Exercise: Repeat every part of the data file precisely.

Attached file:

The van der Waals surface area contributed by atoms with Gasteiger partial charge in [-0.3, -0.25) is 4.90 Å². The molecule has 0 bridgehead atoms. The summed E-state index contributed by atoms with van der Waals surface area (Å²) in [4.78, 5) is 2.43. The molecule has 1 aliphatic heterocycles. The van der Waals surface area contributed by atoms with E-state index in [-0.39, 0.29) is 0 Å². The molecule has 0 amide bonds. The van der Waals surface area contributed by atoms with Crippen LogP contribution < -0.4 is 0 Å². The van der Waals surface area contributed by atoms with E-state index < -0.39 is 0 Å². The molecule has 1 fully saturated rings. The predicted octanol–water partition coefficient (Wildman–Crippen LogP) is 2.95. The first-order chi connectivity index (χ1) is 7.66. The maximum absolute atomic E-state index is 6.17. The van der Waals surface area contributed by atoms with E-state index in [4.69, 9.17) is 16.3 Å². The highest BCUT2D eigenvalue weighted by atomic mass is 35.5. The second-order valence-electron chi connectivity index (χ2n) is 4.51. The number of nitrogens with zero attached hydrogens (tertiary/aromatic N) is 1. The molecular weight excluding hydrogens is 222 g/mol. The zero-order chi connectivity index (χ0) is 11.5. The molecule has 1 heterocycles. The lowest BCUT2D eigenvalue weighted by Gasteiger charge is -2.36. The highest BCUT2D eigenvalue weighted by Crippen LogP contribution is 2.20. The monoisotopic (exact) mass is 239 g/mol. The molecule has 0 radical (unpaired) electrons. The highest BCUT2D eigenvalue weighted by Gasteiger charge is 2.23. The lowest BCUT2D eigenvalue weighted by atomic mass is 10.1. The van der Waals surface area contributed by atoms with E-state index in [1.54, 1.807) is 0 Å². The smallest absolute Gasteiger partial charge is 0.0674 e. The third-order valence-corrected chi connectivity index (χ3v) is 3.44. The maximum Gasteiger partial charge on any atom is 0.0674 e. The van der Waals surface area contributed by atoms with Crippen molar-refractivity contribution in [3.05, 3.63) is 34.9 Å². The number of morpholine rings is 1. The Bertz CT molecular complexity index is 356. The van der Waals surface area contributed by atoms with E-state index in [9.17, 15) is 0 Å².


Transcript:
The van der Waals surface area contributed by atoms with Gasteiger partial charge in [-0.3, -0.25) is 4.90 Å². The molecule has 0 bridgehead atoms. The summed E-state index contributed by atoms with van der Waals surface area (Å²) in [4.78, 5) is 2.43. The molecule has 1 aliphatic heterocycles. The van der Waals surface area contributed by atoms with E-state index in [-0.39, 0.29) is 0 Å². The molecule has 0 amide bonds. The van der Waals surface area contributed by atoms with Crippen LogP contribution < -0.4 is 0 Å². The van der Waals surface area contributed by atoms with E-state index < -0.39 is 0 Å². The molecule has 1 fully saturated rings. The predicted octanol–water partition coefficient (Wildman–Crippen LogP) is 2.95. The first-order chi connectivity index (χ1) is 7.66. The maximum absolute atomic E-state index is 6.17. The van der Waals surface area contributed by atoms with E-state index in [4.69, 9.17) is 16.3 Å². The highest BCUT2D eigenvalue weighted by atomic mass is 35.5. The second-order valence-electron chi connectivity index (χ2n) is 4.51. The number of nitrogens with zero attached hydrogens (tertiary/aromatic N) is 1. The molecular weight excluding hydrogens is 222 g/mol. The zero-order chi connectivity index (χ0) is 11.5. The molecule has 1 heterocycles. The lowest BCUT2D eigenvalue weighted by Gasteiger charge is -2.36. The highest BCUT2D eigenvalue weighted by Crippen LogP contribution is 2.20. The monoisotopic (exact) mass is 239 g/mol. The molecule has 0 radical (unpaired) electrons. The highest BCUT2D eigenvalue weighted by Gasteiger charge is 2.23. The lowest BCUT2D eigenvalue weighted by atomic mass is 10.1. The van der Waals surface area contributed by atoms with E-state index in [1.54, 1.807) is 0 Å². The smallest absolute Gasteiger partial charge is 0.0674 e. The third-order valence-corrected chi connectivity index (χ3v) is 3.44. The maximum Gasteiger partial charge on any atom is 0.0674 e. The van der Waals surface area contributed by atoms with Crippen molar-refractivity contribution in [3.05, 3.63) is 34.9 Å². The number of morpholine rings is 1. The Bertz CT molecular complexity index is 356. The van der Waals surface area contributed by atoms with E-state index in [9.17, 15) is 0 Å².